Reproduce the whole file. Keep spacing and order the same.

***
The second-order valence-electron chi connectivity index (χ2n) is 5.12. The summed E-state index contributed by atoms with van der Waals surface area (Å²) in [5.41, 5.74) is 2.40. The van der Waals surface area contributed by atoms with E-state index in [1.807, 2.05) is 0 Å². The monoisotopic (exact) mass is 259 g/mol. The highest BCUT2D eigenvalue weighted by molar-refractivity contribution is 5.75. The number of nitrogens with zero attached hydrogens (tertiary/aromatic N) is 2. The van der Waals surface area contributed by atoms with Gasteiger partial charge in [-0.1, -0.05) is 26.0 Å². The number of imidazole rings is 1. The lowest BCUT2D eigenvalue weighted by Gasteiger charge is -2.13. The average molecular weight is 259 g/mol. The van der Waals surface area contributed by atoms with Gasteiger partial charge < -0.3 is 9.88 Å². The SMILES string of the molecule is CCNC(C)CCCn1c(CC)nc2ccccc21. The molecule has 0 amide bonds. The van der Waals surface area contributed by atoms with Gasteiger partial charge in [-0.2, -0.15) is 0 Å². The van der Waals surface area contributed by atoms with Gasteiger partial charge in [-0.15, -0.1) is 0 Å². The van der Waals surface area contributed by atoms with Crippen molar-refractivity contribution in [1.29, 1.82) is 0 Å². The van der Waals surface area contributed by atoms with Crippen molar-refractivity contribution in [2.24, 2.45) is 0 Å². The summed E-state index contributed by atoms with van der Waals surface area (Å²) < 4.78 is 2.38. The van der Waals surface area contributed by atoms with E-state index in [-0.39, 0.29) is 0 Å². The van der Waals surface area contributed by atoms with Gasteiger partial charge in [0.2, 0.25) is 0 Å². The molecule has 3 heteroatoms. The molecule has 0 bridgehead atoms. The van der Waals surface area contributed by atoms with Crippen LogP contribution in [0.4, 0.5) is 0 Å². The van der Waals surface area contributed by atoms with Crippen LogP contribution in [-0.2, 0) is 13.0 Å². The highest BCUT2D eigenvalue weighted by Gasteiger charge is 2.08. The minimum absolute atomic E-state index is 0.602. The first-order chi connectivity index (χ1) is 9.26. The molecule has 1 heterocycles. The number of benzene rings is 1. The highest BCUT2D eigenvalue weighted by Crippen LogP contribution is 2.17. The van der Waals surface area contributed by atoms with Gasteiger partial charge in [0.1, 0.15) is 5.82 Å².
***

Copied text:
The second-order valence-electron chi connectivity index (χ2n) is 5.12. The summed E-state index contributed by atoms with van der Waals surface area (Å²) in [5.41, 5.74) is 2.40. The van der Waals surface area contributed by atoms with E-state index in [1.807, 2.05) is 0 Å². The monoisotopic (exact) mass is 259 g/mol. The highest BCUT2D eigenvalue weighted by molar-refractivity contribution is 5.75. The number of nitrogens with zero attached hydrogens (tertiary/aromatic N) is 2. The van der Waals surface area contributed by atoms with Gasteiger partial charge in [-0.1, -0.05) is 26.0 Å². The number of imidazole rings is 1. The lowest BCUT2D eigenvalue weighted by Gasteiger charge is -2.13. The average molecular weight is 259 g/mol. The van der Waals surface area contributed by atoms with Gasteiger partial charge < -0.3 is 9.88 Å². The SMILES string of the molecule is CCNC(C)CCCn1c(CC)nc2ccccc21. The molecule has 0 amide bonds. The van der Waals surface area contributed by atoms with Gasteiger partial charge in [-0.2, -0.15) is 0 Å². The van der Waals surface area contributed by atoms with Gasteiger partial charge in [-0.15, -0.1) is 0 Å². The van der Waals surface area contributed by atoms with Crippen molar-refractivity contribution in [1.29, 1.82) is 0 Å². The van der Waals surface area contributed by atoms with Crippen molar-refractivity contribution in [2.24, 2.45) is 0 Å². The summed E-state index contributed by atoms with van der Waals surface area (Å²) < 4.78 is 2.38. The van der Waals surface area contributed by atoms with E-state index in [-0.39, 0.29) is 0 Å². The van der Waals surface area contributed by atoms with Gasteiger partial charge in [0.2, 0.25) is 0 Å². The molecule has 3 heteroatoms. The molecule has 0 bridgehead atoms. The van der Waals surface area contributed by atoms with Crippen LogP contribution in [0.4, 0.5) is 0 Å². The van der Waals surface area contributed by atoms with Crippen LogP contribution in [-0.2, 0) is 13.0 Å². The highest BCUT2D eigenvalue weighted by Gasteiger charge is 2.08. The minimum absolute atomic E-state index is 0.602. The first-order chi connectivity index (χ1) is 9.26. The molecule has 1 heterocycles. The number of benzene rings is 1. The highest BCUT2D eigenvalue weighted by Crippen LogP contribution is 2.17. The van der Waals surface area contributed by atoms with Gasteiger partial charge in [0.1, 0.15) is 5.82 Å².